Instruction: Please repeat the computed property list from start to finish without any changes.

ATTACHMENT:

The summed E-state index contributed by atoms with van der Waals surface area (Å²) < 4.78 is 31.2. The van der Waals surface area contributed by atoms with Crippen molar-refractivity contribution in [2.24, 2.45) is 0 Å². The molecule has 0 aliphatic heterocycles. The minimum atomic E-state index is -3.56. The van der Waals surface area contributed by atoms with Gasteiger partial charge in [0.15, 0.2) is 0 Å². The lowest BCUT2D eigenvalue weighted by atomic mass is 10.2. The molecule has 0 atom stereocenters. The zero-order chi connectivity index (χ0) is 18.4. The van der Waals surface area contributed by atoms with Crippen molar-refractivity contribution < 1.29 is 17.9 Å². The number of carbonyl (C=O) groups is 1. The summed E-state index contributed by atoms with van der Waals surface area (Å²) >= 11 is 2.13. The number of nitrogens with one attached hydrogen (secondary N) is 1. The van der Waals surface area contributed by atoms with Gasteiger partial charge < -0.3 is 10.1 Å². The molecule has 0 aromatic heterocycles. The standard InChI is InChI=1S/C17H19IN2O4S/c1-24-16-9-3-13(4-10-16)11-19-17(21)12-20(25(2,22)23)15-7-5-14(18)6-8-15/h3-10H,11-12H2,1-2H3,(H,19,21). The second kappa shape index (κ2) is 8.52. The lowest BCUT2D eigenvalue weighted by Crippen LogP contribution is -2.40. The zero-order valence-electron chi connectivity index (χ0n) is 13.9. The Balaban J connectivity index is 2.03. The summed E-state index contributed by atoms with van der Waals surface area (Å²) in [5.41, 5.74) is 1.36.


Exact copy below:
The summed E-state index contributed by atoms with van der Waals surface area (Å²) < 4.78 is 31.2. The van der Waals surface area contributed by atoms with Crippen molar-refractivity contribution in [2.24, 2.45) is 0 Å². The molecule has 0 aliphatic heterocycles. The minimum atomic E-state index is -3.56. The van der Waals surface area contributed by atoms with Gasteiger partial charge in [0.15, 0.2) is 0 Å². The lowest BCUT2D eigenvalue weighted by atomic mass is 10.2. The molecule has 0 atom stereocenters. The zero-order chi connectivity index (χ0) is 18.4. The van der Waals surface area contributed by atoms with Crippen molar-refractivity contribution < 1.29 is 17.9 Å². The number of carbonyl (C=O) groups is 1. The summed E-state index contributed by atoms with van der Waals surface area (Å²) >= 11 is 2.13. The number of nitrogens with one attached hydrogen (secondary N) is 1. The van der Waals surface area contributed by atoms with Gasteiger partial charge < -0.3 is 10.1 Å². The molecule has 0 aromatic heterocycles. The standard InChI is InChI=1S/C17H19IN2O4S/c1-24-16-9-3-13(4-10-16)11-19-17(21)12-20(25(2,22)23)15-7-5-14(18)6-8-15/h3-10H,11-12H2,1-2H3,(H,19,21). The second kappa shape index (κ2) is 8.52. The lowest BCUT2D eigenvalue weighted by Crippen LogP contribution is -2.40. The zero-order valence-electron chi connectivity index (χ0n) is 13.9. The Balaban J connectivity index is 2.03. The summed E-state index contributed by atoms with van der Waals surface area (Å²) in [5.41, 5.74) is 1.36.